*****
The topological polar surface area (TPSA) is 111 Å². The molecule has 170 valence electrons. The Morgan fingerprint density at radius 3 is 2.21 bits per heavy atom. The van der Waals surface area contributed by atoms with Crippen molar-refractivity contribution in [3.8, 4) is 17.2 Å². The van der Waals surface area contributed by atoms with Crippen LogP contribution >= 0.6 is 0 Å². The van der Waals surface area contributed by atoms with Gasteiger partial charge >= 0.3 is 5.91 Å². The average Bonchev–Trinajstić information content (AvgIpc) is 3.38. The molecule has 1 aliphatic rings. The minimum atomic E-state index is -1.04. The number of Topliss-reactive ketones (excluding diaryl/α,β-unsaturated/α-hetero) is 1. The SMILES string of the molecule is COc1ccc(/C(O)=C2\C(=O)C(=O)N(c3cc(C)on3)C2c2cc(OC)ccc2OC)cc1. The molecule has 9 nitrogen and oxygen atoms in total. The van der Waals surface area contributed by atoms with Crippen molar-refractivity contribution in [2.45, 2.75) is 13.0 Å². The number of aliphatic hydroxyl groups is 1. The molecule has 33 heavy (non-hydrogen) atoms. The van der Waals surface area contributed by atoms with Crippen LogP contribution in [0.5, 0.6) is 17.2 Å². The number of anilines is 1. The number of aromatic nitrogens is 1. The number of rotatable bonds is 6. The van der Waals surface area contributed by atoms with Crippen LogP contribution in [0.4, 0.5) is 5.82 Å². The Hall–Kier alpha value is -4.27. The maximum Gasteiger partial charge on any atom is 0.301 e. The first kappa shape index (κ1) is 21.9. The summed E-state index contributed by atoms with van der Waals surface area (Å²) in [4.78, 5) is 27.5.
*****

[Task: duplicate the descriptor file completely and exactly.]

The topological polar surface area (TPSA) is 111 Å². The molecule has 170 valence electrons. The Morgan fingerprint density at radius 3 is 2.21 bits per heavy atom. The van der Waals surface area contributed by atoms with Crippen molar-refractivity contribution in [3.8, 4) is 17.2 Å². The van der Waals surface area contributed by atoms with Crippen LogP contribution >= 0.6 is 0 Å². The van der Waals surface area contributed by atoms with Gasteiger partial charge >= 0.3 is 5.91 Å². The average Bonchev–Trinajstić information content (AvgIpc) is 3.38. The molecule has 1 aliphatic rings. The minimum atomic E-state index is -1.04. The number of Topliss-reactive ketones (excluding diaryl/α,β-unsaturated/α-hetero) is 1. The SMILES string of the molecule is COc1ccc(/C(O)=C2\C(=O)C(=O)N(c3cc(C)on3)C2c2cc(OC)ccc2OC)cc1. The molecule has 9 nitrogen and oxygen atoms in total. The van der Waals surface area contributed by atoms with Crippen molar-refractivity contribution in [2.45, 2.75) is 13.0 Å². The number of aliphatic hydroxyl groups is 1. The molecule has 33 heavy (non-hydrogen) atoms. The van der Waals surface area contributed by atoms with Crippen LogP contribution in [0.5, 0.6) is 17.2 Å². The number of anilines is 1. The number of aromatic nitrogens is 1. The number of rotatable bonds is 6. The van der Waals surface area contributed by atoms with Crippen LogP contribution in [0.4, 0.5) is 5.82 Å². The Hall–Kier alpha value is -4.27. The maximum Gasteiger partial charge on any atom is 0.301 e. The first kappa shape index (κ1) is 21.9. The summed E-state index contributed by atoms with van der Waals surface area (Å²) in [4.78, 5) is 27.5.